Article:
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Animalresearchforlife.eu

Genetically modified Animals
Frequently, animal models are produced with the help of genetic engineering methods. The ad- vantage of experiments using genetically-altered (transgenic) animals is that the intervention in the animal’s genome takes place in a targeted manner and not randomly, as is the case in cross-bree- ding. In fact, singular genes can deliberately be switched off (knockout animal) or inserted (knock- in animal) into the genome of these animals. Therefore transgenic animals allow observation of the effects of genetic modifications in living organisms. Value for research
Transgenic animals are helpful and sought-after models, particularly in basic research, especially since the mapping of the human genome. Whereas researchers now know all of the human genes, they still do not know the functions of many of them. Genetically altered animals can help find the answers, because many human genes are found in mice in a similar form.
Genetically modified? or transgenic?
Genetically modified organisms are organisms whose genetic material has been altered in a tar- geted manner with the help of genetic engineering techniques. The narrower term “transgenic” animals describes organisms in which an existing gene has been switched off or in which foreign Genetically altered/modified animals
An animal in which the heritable DNA has been intentionally altered, or the progeny of such an animal(s) or of an animal with a mutation recognised as harmful. This includes animals produced by genetic modification or by induced mutagenesis, or animals created by nuclear transfer proce- dures, as well as harmful mutant lines arising from spontaneous mutations. This definition excludes animals with changes that are not heritable, such as gene therapy interventions or DNA immunisa- New methods to overcome drawbacks
Classical animal models from genetically modified animals have a number of disadvantages. Of- ten, they are not flexible, and the altered genes are active during the wrong developmental stages or in the wrong organs. This can result in incorrect conclusions drawn from the studies. Therefore sys- tems are now increasingly being used that allow an “external” control of the activity of the genes. Examples for this are the Tet systems: The altered genes can be switched on and off at a desired
point in time by introducing or withdrawing the antibiotic tetracycline. Classical knock-out mice already carry a genetically engineered genetic defect in all of their organs at the time of their birth. This can result in undesired disorders during the development of the animals. For this reason, knock- out mice are now increasingly being produced, in which the genetic defect is limited to one type of cell or one particular organ. This can be achieved with the Cre-lox system, for example.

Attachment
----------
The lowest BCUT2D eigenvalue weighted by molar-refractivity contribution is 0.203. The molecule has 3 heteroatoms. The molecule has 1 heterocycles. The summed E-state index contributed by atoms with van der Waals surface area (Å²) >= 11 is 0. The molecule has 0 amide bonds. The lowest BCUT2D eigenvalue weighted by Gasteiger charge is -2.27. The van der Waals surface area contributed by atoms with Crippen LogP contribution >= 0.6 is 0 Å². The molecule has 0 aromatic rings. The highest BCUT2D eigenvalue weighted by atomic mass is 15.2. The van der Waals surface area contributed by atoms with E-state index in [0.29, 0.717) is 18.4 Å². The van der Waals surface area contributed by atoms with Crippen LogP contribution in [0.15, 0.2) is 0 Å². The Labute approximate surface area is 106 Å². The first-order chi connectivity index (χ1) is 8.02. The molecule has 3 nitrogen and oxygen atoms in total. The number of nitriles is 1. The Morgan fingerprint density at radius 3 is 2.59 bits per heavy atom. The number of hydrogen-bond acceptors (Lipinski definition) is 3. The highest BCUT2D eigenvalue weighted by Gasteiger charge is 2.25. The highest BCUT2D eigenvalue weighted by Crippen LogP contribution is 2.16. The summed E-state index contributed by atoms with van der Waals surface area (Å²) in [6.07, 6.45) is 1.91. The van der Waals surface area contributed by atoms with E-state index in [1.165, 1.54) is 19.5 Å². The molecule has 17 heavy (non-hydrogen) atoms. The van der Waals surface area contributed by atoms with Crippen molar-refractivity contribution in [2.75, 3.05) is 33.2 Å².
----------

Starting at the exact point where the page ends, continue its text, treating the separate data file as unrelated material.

Another method, RNA interference (RNAi), can reduce the need for genetically modified mice for
animal testing. It allows genes to be turned off in normal animals directly in the tissue. As opposed to the eight-to-twelve months required to produce a knock-out mouse strain, only a few weeks are needed to conduct an experiment using this new technique. Another advantage is that several genes can be turned off simultaneously. This is a crucial issue in research, since many diseases are not based on a single switched-off gene, but rather on several ones. Nonetheless, RNAi also has its limitations. Knock-out mice will still be necessary in the future, since the new method does not allow switching off genes completely, but by 70 per cent at best. Genetically modified Animals
Not yet a complete answer
Better knowledge is the prerequisite for better therapies. However, even genetically engineered mice do not enable scientists to answer all open questions. Many human diseases are not caused by a change in one individual gene, but rather by the interaction of several errant genes. This ma- kes the analysis of diseases more difficult. Opponents of animal testing point to the limited explanatory power of research using genetically modified animals, and it is true that transferability of data from animals to humans varies greatly from case to case. And it can take months or years and require a large number of animals before a genetically modified strain of mice is available for use. Nevertheless, transgenic animals are helpful and therefore sought-after models, particularly in basic research.

Source: http://www.animalresearchforlife.eu/Transgenic_Animals.pdf

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